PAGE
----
White City Entrepreneurs: The Transcendent Power of Sweating It Out

Originally published on White Noise

August 2018

Imagine Secret Cinema, but… sweatier. Our Huckletree West studio-mates Sweat & Sound have found a way to blend fitness, live music and intriguing locations from forests to historic churches. Arnelle Paterson had a chat with founder Ariana Alexander-Sefre.

It’s a dreary Tuesday afternoon, and I could do with an energy boost. “Arnelle?” An unfamiliar voice interrupts my train of thought. As I turn my head to investigate, a sudden gush of energy fills the space. It looks like my shot of Lucozade has come dressed in work-out leggings.

Ariana Alexander-Sefre is the founder of Sweat & Sound. She creates live music fitness experiences to engage all the senses, complete with storylines and themes to offer an escape from reality in secret locations.

Ariana’s spent the last ten years in the events industry, working with companies like Nike, Coca Cola and Sofar Sounds. After moving to Bristol for university, she started to “spot missing pockets of experience” and began catering for the under-represented. She says, “The music scene there is very middle class and white, especially in the uni. There were no hip-hop nights and I was like, ‘Let’s just do one.’ We got a few local artists in and it was a hit!”

She set up her first business aged just 19, running underground music gigs and club nights. “It was all cash-in-hand and I was cycling around Bristol with ten grand of cash in my backpack at 4 am about to get mugged and then I got to the bank the next day like, ‘Would you mind cashing this into my account please?’” she laughs. “And they were like, ‘No, you can’t do that!’ So I’d end up stashing it in my room. This is money I owed people as well; I wasn’t this super-rich student.” The entire operation lasted two years.

After university, Ariana emigrated to New York, where she worked for a bank and ran events for their ultra-high net worth clients. “It was ridiculous. I was booking private jets from Switzerland to the Bahamas so they could go to a golf tournament.” Despite the initial excitement, Ariana realised it wasn’t for her. “I hated the corporate world. You become a robot and a bit depressed, and you manage it with drugs and that’s what everyone does,” she admits. “75% of New York’s on Xanax; they prescribed me Xanax.” The idea for Sweat & Sound was niggling away, but visa constraints held her back. “I didn’t want to be one of those British people in New York working in a bar. I thought, ‘I’m going to go back to where I came from, set up this business and hopefully move it back to New York one day.”

Sweat & Sound experiences combine the mind and body, and tap into emotion for escapism. I’m interested to know why this combination works. “It’s been scientifically proven,” she says. “They proved that when you listen to live music, your happy hormones increase and it makes you feel better. When you’re doing exercise and movements, the same thing happens. When you combine the two, they increase even more than they would otherwise.” She tells me that exercise and music are being used for post-traumatic stress disorder, anxiety and depression.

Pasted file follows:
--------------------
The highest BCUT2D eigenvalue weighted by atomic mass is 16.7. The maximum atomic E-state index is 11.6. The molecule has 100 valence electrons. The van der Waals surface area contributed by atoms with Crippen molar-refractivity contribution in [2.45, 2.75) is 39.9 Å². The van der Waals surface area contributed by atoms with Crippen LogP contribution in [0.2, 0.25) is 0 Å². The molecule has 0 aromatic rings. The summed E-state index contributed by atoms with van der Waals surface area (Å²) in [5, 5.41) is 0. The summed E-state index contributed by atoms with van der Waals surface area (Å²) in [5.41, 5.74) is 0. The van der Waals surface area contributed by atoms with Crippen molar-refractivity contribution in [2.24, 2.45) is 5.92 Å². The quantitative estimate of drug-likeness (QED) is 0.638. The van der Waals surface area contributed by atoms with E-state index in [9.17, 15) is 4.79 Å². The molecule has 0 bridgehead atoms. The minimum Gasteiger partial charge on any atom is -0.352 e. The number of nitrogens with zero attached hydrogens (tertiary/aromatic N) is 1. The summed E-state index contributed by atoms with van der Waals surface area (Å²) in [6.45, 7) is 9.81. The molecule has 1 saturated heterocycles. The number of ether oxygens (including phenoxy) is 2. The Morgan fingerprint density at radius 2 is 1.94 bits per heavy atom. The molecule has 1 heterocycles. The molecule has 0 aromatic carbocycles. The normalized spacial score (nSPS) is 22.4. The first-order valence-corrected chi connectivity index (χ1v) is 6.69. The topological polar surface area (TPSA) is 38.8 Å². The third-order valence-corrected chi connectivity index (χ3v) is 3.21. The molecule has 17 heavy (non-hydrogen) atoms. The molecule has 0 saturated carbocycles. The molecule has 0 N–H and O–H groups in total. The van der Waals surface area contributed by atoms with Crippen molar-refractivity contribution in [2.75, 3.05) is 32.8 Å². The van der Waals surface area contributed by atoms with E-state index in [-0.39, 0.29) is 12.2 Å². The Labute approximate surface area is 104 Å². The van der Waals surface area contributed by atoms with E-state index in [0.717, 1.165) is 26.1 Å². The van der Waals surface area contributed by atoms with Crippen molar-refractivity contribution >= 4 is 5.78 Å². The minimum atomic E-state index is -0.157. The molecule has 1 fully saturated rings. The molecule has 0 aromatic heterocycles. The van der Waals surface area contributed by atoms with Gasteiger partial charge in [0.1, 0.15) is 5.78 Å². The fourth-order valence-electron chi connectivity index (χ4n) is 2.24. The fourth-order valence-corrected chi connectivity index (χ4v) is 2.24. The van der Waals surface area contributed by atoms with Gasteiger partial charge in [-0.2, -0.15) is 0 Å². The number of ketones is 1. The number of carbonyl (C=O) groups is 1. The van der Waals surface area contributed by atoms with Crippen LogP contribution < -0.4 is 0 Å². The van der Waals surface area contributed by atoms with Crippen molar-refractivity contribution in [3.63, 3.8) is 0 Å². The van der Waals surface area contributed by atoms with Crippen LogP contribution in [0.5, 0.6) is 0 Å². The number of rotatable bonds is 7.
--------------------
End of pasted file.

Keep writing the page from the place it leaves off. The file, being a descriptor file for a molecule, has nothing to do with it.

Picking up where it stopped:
Ariana describes a study on multi-sensory immersion using VR and the senses (example) that’s being used to ease post-traumatic stress disorder. “We’re so used to living these one-dimensional lives where we go from work to transport to office block. We’re sitting for eight to nine hours a day in fake light, fake air,” she explains. “All these senses we were using 500 years ago on a daily basis, we don’t use them any more. Anxiety and depression are increasing every single day in major cities.”

Aurora is one of Sweat and Sound’s most popular events. It’s yoga and meditation in a historic church with a live orchestra. Expect a journey into outer space with the help of projected visuals. “Ahhh, it’s so beautiful!” Ariana clasps her hands together with satisfaction as she beams. “I look around and there’s tears streaming down people’s faces. We have other experiences where everyone’s really happy and laughing. By tapping into these little emotions, it’s your body saying, ‘Thank you for engaging these senses that I don’t engage with every day.’”

The effects that these experiences have on people are pretty profound. “People have said that the event stayed with them for a couple of days. They’ve described the experiences like a mini-retreat, like they’ve been there for a day or two. It’s an extra way to disconnect people from a far more mundane reality for that two or three hours. With what we’re doing, the biggest angle is the mental over physical.”

It’s no surprise that mental health is important to Ariana, as the Londoner has had her own battle. “My anxiety was linked to my purpose and what I was doing. You can probably tell I’ve got a lot of energy, so I need to put it into something that’s going to matter to me and make a difference,” she says. “I work so much harder and I’m probably a lot more stressed, but it’s good stress, rather than negative, depressed stress. I still get anxious and overwhelmed and I’ve got coping techniques, but setting up this business has been one of my biggest helps.”

Ariana’s got a pretty jam-packed schedule, with a session last week for White City Place’s Not-So-Sporty Sports Day, a space-themed event in Seven Sisters, as well as some retro Bollywood yoga in the mix. Her closing sentence makes me smile: “I’ve got the yoga and live orchestra at the beginning of October in New York.” 18 months after moving back to London, this logical dreamer has realised her dream.

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